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A note from our Executive Director...

Asset-based economic development - an effective rural strategy

What does Cadillac Ranch, the largest ball of twine, the Durango & Silverton Narrow Gauge Railroad and the Seattle Space Needle have in common?  They are all examples of asset-based economic development.  Identifying what makes a community unique is a very effective strategy for rural areas and if intentionally leveraged, can at minimum, create a community brand and attract visitors.

Asset-based economic development is not mountain biking or rafting…at least not in Colorado. Yes, we have rivers, and public lands, but those are not unique to our community alone. talks about eight capitals that I believe rural communities can look at and help identify their “unique assets”. The capitals include cultural, political, social, built, natural and intellectual among others. Individual capital includes the skills, physical health and mental wellness in a region’s people (think agriculture and extreme athletes).  Intellectual capital includes a community’s knowledge, creativity and innovation (think Los Alamos scientists or even your corporate retiree base). Mesa Verde is an example of a built asset. Looking at a community’s unique assets and promoting them intentionally is the foundation for diversifying and strengthening an economy.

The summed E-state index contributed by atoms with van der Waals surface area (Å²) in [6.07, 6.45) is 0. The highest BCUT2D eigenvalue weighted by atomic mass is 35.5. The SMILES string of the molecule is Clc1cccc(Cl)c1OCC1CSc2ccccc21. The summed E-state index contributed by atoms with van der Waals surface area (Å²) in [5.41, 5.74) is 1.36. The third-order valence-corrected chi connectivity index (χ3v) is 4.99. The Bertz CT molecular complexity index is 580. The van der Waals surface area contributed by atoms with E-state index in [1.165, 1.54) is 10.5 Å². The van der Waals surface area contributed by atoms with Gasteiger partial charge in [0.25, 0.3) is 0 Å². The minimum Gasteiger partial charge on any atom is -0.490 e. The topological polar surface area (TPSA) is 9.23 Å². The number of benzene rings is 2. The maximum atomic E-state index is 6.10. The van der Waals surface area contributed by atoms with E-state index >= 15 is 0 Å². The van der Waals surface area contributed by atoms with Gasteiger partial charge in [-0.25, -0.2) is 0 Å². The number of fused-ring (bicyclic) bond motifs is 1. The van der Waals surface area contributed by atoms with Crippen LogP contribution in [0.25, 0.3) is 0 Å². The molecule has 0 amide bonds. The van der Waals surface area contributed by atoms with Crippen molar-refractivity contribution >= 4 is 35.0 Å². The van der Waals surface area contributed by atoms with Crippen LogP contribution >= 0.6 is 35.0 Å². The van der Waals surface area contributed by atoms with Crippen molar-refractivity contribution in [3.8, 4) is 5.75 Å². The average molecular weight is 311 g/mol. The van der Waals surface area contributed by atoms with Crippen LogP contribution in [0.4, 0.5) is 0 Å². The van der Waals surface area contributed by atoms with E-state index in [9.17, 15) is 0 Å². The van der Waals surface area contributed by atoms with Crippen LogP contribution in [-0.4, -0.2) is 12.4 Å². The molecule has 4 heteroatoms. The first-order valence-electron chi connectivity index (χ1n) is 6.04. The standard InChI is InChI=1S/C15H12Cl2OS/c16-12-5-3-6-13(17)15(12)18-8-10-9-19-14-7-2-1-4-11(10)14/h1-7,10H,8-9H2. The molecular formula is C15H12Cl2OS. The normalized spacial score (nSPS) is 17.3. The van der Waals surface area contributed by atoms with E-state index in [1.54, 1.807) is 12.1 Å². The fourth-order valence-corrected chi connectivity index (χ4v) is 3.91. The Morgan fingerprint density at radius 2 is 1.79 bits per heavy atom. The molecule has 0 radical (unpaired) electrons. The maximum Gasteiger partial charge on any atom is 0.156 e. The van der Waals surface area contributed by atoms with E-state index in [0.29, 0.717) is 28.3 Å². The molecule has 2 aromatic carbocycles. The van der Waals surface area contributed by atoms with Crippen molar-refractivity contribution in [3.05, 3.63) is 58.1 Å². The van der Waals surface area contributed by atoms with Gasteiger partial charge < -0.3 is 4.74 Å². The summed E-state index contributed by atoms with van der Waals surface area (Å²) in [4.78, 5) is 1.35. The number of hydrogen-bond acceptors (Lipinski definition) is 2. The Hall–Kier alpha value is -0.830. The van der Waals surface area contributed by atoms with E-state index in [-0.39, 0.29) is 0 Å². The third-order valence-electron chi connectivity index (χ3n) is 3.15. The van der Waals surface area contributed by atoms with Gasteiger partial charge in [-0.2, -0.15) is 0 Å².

Asset-based economic development is one of four economic development strategies that are very effective in rural communities.  I will be highlighting some others over the next few newsletters.

Laura Lewis Marchino

Region 9 is hosting Durango Business After Hours!

Join us Thursday, Aug. 15th 5:00-7:00

Great networking, music, appetizers, drinks and prizes!
$10 each for Chamber members and guests. No RSVP required. Pay at the door.

135 Burnett Dr. Unit 1, Durango Tech Center

Experience the RUNT!
Diaz Suspension Design helps you go fast.           
Short announcement about Thrive Living Wage

Region 9 Pays Livable Wages
     Meet Anthony, our Intern                    Region 9 Explores Housing                                                                                  Challenges 
The upcoming Census takes place on April 1st, 2020. Results will impact critical funding for our public libraries, health centers, schools, veterans, seniors and roads. The Census also determines how many seats each state has in the US House of Representatives and how districts are redrawn. Counting everyone where they are on April 1st, 2020 is important because it will impact funding and representation for the next ten years!  Please take time to learn more by visiting Census 2020.
Region 9 was proud to be a sponsor for the Western Slope Redevelopment & Reinvestment Symposium held in Durango in May. Participants and presenters shared ideas, best practices and challenges on topics such as designing quality projects, Opportunity Zones, Urban Renewal Authorities, Brownfields, infill and density, and much more. 
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